Laurie Latta, coordinator of the Sublette Community Partnership, agreed. “We’re 25 percent higher than the rest of the state in our housing average, and yet our income is in fifth place, so it’s not coming together the way it should,” Latta said. “I just would like you to think of the future of the community and where you would like it to go — if you want to make it the kind of place where all kinds of people can live and work together and make it a great place to call a home.”
Town Council member Nylla Kunard said after the meeting that she isn’t overly concerned by some people’s criticism of the subdivision because of the extent to which both Planning and Zoning and the Town Council will eventually scrutinize every aspect of the subdivision’s preliminary plat.
“I really have a feeling (Harber) will try to work with the general public,” Kunard said. “The town is going to grow, and I think any time you have growth, you’ve got to plan for it.”
In other Town Council news:
— The council authorized asking for bids on the construction of a 700-foot addition to the Town Hall, with remodeling of the storage room.
— The council approved for WLC, an engineering, surveying and planning firm, to update the written standards for Public Works operations in town. The updates should take three to four months, and cost no more than $15,000. Town Engineer Eugene Ninnie said the current standards date back to about 1980, and were typed “on an old IBM typewriter.”
— Council members approved drafting a letter of intent to start the contractual process in hiring Stantek Services consulting firm to perform a town traffic study.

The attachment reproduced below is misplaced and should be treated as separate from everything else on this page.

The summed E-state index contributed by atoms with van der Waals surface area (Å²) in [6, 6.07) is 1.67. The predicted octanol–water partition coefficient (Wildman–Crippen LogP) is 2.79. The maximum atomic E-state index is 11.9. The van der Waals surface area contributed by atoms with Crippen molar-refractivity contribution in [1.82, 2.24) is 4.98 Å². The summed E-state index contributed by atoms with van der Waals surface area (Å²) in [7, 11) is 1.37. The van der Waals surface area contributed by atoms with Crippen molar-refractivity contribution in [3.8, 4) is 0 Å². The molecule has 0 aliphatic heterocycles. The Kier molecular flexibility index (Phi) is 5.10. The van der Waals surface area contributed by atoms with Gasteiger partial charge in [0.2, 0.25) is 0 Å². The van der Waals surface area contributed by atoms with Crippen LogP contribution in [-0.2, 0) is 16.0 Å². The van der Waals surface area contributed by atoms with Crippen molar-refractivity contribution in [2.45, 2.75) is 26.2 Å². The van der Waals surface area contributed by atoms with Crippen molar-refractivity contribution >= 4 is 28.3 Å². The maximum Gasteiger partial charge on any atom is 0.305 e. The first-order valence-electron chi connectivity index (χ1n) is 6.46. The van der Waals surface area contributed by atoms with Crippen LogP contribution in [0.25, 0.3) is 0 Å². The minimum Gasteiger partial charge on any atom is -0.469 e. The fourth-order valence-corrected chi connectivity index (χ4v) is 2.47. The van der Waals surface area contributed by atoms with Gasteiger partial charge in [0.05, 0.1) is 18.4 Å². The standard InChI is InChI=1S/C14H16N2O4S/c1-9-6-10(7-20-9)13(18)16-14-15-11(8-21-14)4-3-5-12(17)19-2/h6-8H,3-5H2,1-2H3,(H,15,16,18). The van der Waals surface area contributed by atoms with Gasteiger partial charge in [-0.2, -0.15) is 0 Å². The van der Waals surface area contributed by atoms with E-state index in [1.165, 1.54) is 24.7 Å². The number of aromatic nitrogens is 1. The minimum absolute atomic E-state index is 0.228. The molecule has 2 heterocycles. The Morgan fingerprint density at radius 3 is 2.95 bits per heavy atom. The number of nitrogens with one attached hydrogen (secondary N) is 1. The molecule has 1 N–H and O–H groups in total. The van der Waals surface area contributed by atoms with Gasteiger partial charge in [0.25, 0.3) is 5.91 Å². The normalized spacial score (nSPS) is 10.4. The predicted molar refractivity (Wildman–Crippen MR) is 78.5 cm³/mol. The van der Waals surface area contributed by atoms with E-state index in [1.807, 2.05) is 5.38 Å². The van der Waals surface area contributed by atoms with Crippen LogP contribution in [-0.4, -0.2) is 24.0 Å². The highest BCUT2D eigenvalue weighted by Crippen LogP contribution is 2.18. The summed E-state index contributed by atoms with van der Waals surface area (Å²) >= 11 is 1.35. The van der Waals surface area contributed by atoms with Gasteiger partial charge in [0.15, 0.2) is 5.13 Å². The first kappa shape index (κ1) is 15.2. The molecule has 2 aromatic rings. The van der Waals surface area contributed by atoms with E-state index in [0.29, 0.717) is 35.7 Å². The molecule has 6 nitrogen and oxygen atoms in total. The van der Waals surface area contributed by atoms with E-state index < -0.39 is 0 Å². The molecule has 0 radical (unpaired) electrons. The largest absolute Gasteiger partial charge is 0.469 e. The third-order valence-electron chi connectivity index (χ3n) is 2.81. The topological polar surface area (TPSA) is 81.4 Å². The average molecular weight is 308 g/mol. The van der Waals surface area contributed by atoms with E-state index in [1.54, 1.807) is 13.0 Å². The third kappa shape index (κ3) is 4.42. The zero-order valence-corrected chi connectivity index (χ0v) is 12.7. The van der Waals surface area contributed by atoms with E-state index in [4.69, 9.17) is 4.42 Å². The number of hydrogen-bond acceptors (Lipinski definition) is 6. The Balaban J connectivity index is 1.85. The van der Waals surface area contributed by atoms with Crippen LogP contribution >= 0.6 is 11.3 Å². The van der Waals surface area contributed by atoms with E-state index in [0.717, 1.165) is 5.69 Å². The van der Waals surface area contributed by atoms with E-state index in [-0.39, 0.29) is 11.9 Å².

—The council moved to advertise the need for a drainage study to allow later comparison of price proposals from engineering firms.
— The council authorized a project development contract for McKinstry, Inc. to conduct an energy audit and designs for the town garage.
— The council re-appointed Barbara Boyce and Gary Shriver to three-year terms on the Pinedale Airport Board.
— The council gave preliminary and finalplat approval for Chauncey Goodrich’s request for a lot 84 and 85 split in the Diamond Meadows Subdivision.
—The council transferred the retail liquor license of Country Lane Liquor to Mike and Jennifer Gilmore, Country Lane’s new owners.
— The council granted Richard and Hope Leedon a six-month temporary residential use permit for their home on East Magnolia Street. As discussed at last week’s Planning and Zoning meeting, the couple purchased the structure without receiving proper notice that the lot had previously been split, changing the setback so the house could only be used for commercial use.
The Leedons only plan to remain in the residence until their new homes finishes construction. Richard’s father will then reside in the structure until a room opens for him at the Sublette Center.
The council agreed to waive the $100 temporary-use permit fee for now, but the couple will have to pay the fine if they ask to renew it later.
— The council voted not to have a second Town Council meeting in December. The next scheduled Town Council meeting is Jan. 14.